I am not lucky enough to live in a location in the world where aurora occur regularly, but occasionally if the solar storm is big enough they can reach my area. I thought I would share some of the links that I use to determine whether or not I go aurora chasing.
The first thing I look at if I hear of an incoming solar storm are weather/cloud forecasts and what the current moon phase is. A bright moon will wash out all but the brightest aurora.
A good site to hear about incoming solar activity (and other space news) is:
For Australians there is a great Facebook group which focuses on Aurora Australis. You can be assured that if it going to happen or it is happening you will hear all about there:
Two sites I use a lot for cloud predictions are:
If the moon phase is good and I have looked to see if I will even be able to find clear skies, I then start looking a bit deeper into the strength of the aurora activity to see if it is a chance of making it as high as my latitude (-35 degrees). Some of the sites I look at are:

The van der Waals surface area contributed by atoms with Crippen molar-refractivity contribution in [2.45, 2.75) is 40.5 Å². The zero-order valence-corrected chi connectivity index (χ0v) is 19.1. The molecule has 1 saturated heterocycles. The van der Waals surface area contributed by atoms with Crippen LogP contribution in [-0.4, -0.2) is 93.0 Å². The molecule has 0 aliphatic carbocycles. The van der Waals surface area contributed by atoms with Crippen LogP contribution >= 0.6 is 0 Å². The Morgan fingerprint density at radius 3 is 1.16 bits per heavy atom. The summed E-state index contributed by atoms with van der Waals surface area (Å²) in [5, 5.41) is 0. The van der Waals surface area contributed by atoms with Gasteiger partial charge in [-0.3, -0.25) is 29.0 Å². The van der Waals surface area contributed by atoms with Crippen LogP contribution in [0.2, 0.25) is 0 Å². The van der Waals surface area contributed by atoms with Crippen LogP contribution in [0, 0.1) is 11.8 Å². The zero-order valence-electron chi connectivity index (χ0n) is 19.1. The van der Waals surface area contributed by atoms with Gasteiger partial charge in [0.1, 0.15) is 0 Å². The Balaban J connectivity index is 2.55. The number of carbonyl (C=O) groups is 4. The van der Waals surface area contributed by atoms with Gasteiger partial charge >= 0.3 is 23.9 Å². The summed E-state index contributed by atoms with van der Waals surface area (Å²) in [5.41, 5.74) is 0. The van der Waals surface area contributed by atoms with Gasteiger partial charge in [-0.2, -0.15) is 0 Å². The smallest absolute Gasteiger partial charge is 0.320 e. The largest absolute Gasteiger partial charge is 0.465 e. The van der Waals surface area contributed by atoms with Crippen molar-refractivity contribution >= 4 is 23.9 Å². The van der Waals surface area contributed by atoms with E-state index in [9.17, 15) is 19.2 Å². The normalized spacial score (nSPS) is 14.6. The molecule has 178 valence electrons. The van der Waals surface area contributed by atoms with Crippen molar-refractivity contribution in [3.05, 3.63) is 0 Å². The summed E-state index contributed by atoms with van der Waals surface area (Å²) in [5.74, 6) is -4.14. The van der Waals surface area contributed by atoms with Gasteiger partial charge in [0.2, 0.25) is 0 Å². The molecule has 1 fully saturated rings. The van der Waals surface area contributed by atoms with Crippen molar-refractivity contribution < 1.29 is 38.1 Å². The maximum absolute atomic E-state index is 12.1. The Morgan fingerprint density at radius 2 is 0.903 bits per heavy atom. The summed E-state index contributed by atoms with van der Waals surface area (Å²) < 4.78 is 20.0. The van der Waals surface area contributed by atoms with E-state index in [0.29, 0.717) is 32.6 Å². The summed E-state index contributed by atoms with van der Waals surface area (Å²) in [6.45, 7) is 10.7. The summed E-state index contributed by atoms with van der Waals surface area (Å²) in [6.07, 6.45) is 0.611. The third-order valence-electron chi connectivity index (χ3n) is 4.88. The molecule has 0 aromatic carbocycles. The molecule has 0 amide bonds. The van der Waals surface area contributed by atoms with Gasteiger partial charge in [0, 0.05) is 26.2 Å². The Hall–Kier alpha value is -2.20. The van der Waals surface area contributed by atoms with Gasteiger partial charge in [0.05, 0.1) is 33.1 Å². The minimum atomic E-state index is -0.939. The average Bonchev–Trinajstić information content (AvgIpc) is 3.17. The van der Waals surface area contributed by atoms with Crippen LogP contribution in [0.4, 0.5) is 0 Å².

http://www.swpc.noaa.gov/pmap/pmapS.html Southern Hemisphere aurora oval prediction. Bigger and more red the better.
http://www.swpc.noaa.gov/ftpdir/lists/ace/ace_mag_1m.txt The more negative the Bz reading is the better.
http://www.swpc.noaa.gov/rt_plots/kp_3d.html Ideally a Kp Index of 5 or greater.
http://www.swpc.noaa.gov/wsa-enlil/ Solar wind prediction site. Find out if any Coronal Mass Ejections from the sun are due to arrive. Predictions are plus or minus about ten hours and are never guaranteed.
There are also various aurora alert services that you can sign up to but I wont list them here. It can depend on what mobile device you have as to what service is available to you.
Pinks and reds is what I can mainly expect from my location. It would take an exceptionally large solar event for me to get those wonderful greens dancing overhead.
Happy aurora chasing.